”If Russia seizes basing on Libya’s coast, the next logical step is they deploy permanent long-range anti-access area-denial capabilities,” said Air Force Gen. Jeff Harrigian, commander of U.S. Air Forces in Europe-Air Forces Africa.

”If that day comes, it will create very real security concerns on Europe’s southern flank.”

Russia has publicly made statements of support of both sides of the Libya conflict, and truly only threw their hat in the ring in support of Haftar fairly recently, when it became obvious to Moscow that Haftar may succeed. They have still maintained ambiguous language on the world’s stage, however. This unusual approach to foreign policy (deploying mercenaries while still publicly suggesting at least some support for the very group those mercenaries will fight) shows clearly that Russia’s involvement in the nation is not based on ideology, as some Cold War proxy wars may have been, but rather on economics and strategy.

“Not only could Russian air power change the military balance in Libya itself, but this could be the first step in a gradual escalation to what eventually becomes a permanent Russian military deployment in the country,” said Michael Kofman, director of the Russia program at the Center for Naval Analysis.

Russia would rather deal with Haftar because, as a military commander, he’s somewhat predictable. But a bruised and battered Government of National Accord could also open its oil stores to Russia in order to secure the influx of cash it would need to squash the remainder of Haftar’s forces. In other words, Russia aims to gain Libya as a valuable strategic asset and as an oil producer, regardless of who ultimately wins in this conflict.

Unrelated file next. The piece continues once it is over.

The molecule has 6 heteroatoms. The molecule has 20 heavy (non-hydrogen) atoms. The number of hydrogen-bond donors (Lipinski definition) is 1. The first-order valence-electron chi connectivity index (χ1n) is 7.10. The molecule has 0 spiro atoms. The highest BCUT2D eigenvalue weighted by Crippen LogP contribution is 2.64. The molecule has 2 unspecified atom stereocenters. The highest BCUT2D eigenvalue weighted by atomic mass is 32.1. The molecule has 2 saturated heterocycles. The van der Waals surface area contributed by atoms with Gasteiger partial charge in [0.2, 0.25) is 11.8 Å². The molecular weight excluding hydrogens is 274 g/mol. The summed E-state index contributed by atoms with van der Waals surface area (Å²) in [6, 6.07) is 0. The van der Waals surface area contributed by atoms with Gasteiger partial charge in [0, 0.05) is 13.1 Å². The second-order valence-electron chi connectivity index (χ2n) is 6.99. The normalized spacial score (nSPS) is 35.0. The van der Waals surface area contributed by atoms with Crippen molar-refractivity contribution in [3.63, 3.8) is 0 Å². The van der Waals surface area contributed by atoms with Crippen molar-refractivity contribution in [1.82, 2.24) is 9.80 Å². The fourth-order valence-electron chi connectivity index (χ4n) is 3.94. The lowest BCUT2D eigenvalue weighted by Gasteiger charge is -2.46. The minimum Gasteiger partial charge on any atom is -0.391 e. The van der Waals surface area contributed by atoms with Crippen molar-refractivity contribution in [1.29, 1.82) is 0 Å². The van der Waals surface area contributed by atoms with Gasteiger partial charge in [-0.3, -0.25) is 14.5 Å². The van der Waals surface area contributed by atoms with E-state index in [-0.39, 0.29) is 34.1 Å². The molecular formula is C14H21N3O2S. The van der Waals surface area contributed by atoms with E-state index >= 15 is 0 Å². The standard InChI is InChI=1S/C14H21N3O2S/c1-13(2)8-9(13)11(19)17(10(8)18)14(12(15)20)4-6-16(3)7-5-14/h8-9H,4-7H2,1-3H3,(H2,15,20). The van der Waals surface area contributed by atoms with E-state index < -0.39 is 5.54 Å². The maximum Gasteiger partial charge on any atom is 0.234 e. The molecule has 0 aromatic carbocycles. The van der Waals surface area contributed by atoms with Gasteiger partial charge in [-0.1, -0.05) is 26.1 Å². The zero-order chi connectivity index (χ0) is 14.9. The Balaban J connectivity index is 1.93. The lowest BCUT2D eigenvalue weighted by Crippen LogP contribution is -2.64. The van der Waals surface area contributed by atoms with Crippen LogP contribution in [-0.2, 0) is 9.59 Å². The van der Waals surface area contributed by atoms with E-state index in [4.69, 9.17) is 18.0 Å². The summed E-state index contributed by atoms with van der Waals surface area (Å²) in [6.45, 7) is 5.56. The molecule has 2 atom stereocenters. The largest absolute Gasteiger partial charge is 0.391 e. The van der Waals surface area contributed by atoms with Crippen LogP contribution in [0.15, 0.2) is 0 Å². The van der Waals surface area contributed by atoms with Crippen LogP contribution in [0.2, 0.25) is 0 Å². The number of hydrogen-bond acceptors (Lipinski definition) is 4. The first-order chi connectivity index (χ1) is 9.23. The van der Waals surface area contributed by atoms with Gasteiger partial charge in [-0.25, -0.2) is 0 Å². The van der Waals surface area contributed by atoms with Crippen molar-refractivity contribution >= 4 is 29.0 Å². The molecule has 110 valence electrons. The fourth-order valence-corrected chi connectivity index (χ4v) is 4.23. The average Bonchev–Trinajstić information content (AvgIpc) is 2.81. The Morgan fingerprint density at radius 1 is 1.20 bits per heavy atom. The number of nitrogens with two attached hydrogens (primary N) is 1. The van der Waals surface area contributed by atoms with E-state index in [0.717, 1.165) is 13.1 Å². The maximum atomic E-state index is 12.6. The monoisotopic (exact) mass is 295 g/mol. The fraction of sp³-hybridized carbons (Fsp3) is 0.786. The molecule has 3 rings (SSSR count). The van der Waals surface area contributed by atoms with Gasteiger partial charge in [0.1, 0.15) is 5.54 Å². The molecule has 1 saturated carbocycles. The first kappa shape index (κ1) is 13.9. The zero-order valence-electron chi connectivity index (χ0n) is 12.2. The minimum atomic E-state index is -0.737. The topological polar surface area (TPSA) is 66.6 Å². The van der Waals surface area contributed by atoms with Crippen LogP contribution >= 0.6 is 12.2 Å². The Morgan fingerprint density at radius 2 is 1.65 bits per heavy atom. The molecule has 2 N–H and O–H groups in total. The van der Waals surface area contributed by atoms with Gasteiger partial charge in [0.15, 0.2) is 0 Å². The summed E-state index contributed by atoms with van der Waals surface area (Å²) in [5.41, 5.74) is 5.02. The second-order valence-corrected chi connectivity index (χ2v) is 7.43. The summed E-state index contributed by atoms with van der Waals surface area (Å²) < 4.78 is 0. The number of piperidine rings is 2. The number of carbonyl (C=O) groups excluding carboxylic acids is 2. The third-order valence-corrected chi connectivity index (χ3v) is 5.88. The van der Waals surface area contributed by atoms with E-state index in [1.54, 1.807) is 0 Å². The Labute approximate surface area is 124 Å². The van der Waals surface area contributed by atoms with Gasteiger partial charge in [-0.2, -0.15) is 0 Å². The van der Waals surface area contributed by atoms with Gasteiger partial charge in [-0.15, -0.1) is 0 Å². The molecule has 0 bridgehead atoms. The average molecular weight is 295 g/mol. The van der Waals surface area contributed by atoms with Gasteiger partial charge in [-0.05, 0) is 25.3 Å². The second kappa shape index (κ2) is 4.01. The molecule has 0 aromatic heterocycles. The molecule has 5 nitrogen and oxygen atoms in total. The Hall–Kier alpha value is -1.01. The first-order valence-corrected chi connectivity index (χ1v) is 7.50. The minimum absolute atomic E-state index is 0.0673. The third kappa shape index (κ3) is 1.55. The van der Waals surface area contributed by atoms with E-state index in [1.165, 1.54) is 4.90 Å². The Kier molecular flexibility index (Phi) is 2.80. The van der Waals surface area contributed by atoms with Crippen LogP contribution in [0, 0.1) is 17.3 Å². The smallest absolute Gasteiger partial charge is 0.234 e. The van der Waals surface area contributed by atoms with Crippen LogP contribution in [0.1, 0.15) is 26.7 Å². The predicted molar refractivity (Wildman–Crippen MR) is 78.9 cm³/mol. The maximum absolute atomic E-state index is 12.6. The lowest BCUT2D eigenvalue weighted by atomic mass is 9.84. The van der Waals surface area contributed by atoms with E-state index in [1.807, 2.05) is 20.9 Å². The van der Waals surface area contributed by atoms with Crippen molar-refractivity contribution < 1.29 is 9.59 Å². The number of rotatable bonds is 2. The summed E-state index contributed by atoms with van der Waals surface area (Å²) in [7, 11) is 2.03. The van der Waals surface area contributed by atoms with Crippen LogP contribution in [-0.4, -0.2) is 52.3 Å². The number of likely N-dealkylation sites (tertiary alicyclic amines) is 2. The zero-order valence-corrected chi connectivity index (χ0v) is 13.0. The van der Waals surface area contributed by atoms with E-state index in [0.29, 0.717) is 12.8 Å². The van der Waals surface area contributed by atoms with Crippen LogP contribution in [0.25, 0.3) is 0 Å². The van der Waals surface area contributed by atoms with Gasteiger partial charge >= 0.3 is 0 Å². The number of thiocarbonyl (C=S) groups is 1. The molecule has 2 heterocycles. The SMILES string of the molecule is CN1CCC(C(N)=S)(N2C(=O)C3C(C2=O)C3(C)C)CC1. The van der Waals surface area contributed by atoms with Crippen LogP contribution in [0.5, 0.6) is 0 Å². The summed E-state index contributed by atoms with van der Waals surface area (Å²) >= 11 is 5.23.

Russia’s historic ties to the former Libyan leader, Muammar Gaddafi, show clearly the value Moscow sees in Libya.

“The zero-sum struggle with the West over geostrategic positioning and access to energy resources and ports continues to guide the Kremlin’s thinking today,” Anna Borshchevskaya of the Washington Institute wrote in her analysis of Russia’s involvement in Libya.

“Putin began reviving ties with Libya soon after becoming president in 2000, and relations improved significantly after he met with Qadhafi in Tripoli in 2008. Soon afterward, Moscow wrote off most of Libya’s nearly $5 billion debt in exchange for contracts on oil, gas, weaponry, and railways. Qadhafi also gave the Russian fleet access to Benghazi port.”

In 2011, NATO’s cut Russia off from those lucrative deals when Qadhafi was killed, and as a power struggle within Libya ensued, Russia began taking steps to try to re-secure both the strategic and the economic benefits of a Libyan partnership.


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Alex Hollings

Alex Hollings is a writer, dad, and Marine veteran.